Quitclaim Deed Form Requirements for Illinois
765 ILCS 5/10 contains the basic statutory form and requirements for a quitclaim deed. In order to be valid, the quitclaim deed must contain the grantor's name and address, the grantee's name and address (55 ILCS 5/3-5020, 5026), the consideration (usually money), a complete legal description of the property, the county where the property is located, the date the deed was executed, and the grantor's notarized signature. 55 ILCS 5/3-5020.5 adds a few more essential details: a return address for use after recordation, and the document and book/page numbers from prior deeds relating to the specific parcel of real estate. 55 ILCS 5/3-5022 expands the necessary information to include a "prepared by" statement containing the name and address of the individual who prepared the quit claim deed. 55 ILCS 5/3-5027 states that in addition to the complete property description, the instrument must also contain the assessor's section or lot and block identifiers, and real estate index ID if available. Further, 765 ILCS 5/27 provides that if the quit claim deed is conveying a property identified as a homestead, both the grantor and his/her spouse must sign, regardless of whether or not the spouse holds title to the land. If the grantor is married and the real estate is not a homestead, include a comment to that effect.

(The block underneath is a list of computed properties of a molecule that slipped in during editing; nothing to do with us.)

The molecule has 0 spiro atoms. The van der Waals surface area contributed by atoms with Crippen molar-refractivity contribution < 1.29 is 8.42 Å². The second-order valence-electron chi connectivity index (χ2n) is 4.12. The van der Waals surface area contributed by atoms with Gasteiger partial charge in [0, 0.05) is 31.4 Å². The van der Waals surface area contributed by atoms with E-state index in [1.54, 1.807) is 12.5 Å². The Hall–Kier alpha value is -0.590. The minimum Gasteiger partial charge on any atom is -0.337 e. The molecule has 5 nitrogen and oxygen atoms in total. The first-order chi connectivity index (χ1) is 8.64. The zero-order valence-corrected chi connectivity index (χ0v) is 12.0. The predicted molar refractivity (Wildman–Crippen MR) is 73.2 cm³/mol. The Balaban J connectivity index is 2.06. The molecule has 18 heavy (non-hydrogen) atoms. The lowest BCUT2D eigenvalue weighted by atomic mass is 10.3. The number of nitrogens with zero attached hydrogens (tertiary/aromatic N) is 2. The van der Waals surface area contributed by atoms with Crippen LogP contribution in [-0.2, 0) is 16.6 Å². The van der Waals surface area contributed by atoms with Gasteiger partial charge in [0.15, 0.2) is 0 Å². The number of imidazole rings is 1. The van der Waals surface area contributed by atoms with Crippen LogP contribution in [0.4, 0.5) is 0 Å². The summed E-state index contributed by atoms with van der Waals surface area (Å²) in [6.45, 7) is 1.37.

55 ILCS 5/3-5018, 765 ILCS 5/10, 5/28 outline the recording requirements for a quit claim deed.
* For each signature, the signor's name must be typed or printed below the signatures.
* The top right of the first page should have a blank space measuring 3" x 5" for the recorder's use. All other margins, including other pages, should be " all around.
* All documents conveying an interest in real property must be in writing, in permanent black ink, and on white paper (minimum 20lb. weight.)
* Print the quit claim deed on individual sheets of business-sized (8" x 11") paper that is not stapled or otherwise permanently bound.
* Do not staple, clip, tape, or attach any information to the pages.
* To record the deed properly, submit it to the recorder for the county where the land is situated.
Illinois follows a "notice" recording statute, as defined in 765 ILCS 5/30-31. All correctly executed deeds are in force from and after the time of filing for recordation. Until the documents are entered into the public record, there is no formal notice of the change in ownership. This means that if the grantor conveys the land to one grantee and the quit claim deed is not recorded, and the grantor later conveys the same land to a different grantee and that deed is recorded, the earlier grantee loses rights to the property. In short, recording the deed as soon as possible after executing it is the best way to protect the interests of all involved parties.
Deeds.com Illinois Quit Claim Deed Forms Have Been Updated as Recently as Wednesday November 22, 2017